11. Sharon says:

    Harmony, those HOA’s can be a problem. Some cities are enacting legislation to allow everyone to garden freely in their front, side or back yards and over ride the backward thinking HOAs.

    In the meanwhile, try growing nonobvious food in a typical landscaped front yard style in the front yard such as:
    Daylilies for the buds (not Asian lilies).
    Roses that have big hips for the rosehips (Vitamin C).
    Asian flat leaf chives for the greens–they have beautiful flowers in late summer.
    Sweet potatoes as a ground cover.
    Sunflowers.
    Scarlet Runner Beans, but call them humming bird vines.
    Hibiscus flowers (either the one where the red part of the flower is used for tea or the one otherwise known as okra)
    Painted Mountain Corn as a clump of ornamental grass.
    Some of the new amaranth varieties that look just like coleus.

  12. Sue says:

    You (and your efforts) have been such an inspiration. All winter I’ve been reading your website and looking forward to enlarging my garden and getting my city chickens. Spring is here! My nine chickens (I was only planning on seven but they sent extra) are more interesting then I ever anticapated. I have tripled the size of my garden in the backyard and planted blueberries, rhubarb, strawberries, and a cherry tree in the front yard. So far so good. Everyone is fascinated by the chickens. The neighbors haven’t said one bad thing, in fact they seem to get a real kick out of the “girls.” Thanks again for being an inspiration. I’m not doing as much as you are, but you are doing great as a leader and count me as one of your proud followers.

  13. PhoenixJen says:

    Growing, growing!!! 274 lbs so far this year. Still dealing with soil issues but well on my way. Many neighbors, family and friends harvest from my yard because there’s already too much out there for me to eat by myself. I am my neighborhood’s example of “going edible”.

    PS: Thanks for posting all your videos – I have reposted them on our website http://www.phoenixpermaculture.org.

    Jen

  14. Harmony says:

    Thanks for the ideas, Sharon. 🙂

  15. Jan says:

    HEy there. I live in KY so our seasons for growing are not as long as yours but I have been inspired from oyur family.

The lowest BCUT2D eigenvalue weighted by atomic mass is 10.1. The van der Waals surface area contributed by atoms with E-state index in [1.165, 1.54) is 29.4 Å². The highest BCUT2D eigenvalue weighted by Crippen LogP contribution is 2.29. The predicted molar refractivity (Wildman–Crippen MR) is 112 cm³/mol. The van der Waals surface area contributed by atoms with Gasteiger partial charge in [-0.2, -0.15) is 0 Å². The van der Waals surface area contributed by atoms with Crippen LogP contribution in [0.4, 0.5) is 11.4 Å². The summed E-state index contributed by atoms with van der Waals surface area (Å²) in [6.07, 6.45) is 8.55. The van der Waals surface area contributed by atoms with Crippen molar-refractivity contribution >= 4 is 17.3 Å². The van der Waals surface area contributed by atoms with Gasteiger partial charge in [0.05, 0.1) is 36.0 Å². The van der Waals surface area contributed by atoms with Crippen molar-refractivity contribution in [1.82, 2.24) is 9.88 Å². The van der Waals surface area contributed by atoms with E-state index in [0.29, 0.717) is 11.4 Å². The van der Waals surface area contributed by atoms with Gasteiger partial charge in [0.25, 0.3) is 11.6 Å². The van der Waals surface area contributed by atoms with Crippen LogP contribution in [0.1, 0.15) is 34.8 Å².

We have gardened for over 10 years now. I can, freeze and dehydrate as much food from our gardens that I can. Wiht our 5 member family we go through alot of veggies and fruit.
    On our 4 acre mini farm we have a large garden, not sure how many square feet, 2 apple trees, 2 peach trees, cantolope patch, NEW watermelon patch, and a sunflower bed. I alos have made a greenhouse that I start all my plants from seed so I know it is grown without fertilizer.
    In the next year or so I hope to get at least 4 more apple and peach trees, a dwarf banana for the house, a 16×8 foot raised bed jsut for tomatoes as we grow at least 50 plants per year in the garden.
    Thnaks again for your website!!

  16. Anais says:

    What wonderful comments everyone. Thanks for sharing your stories and growing efforts.

    Becky: that’s a good suggestion. We should look at stocking some scales on the Peddler’s Wagon.

    Rebbecca: Oh, what a cute story about your daughter. It’s amazing how intense the colors (and flavors) of homegrown . The pink speckled lima beans are an old heirloom breed called “CHRISTMAS LIMAS”

    Nancy: Yes, it’s quite a challenge to keep the garden tidy and also let the veggies go to seed. Since we aren’t just growing food for ourselves, most of the salad green crops are harvested daily that they don’t have time to go to seed.

  17. Ellen Christian says:

    Can you give us an idea of what you grow? I’d love to know the different types of fruits, veggies, etc. that you grow there. Do you save seed from year to year? Or buy new seed each season?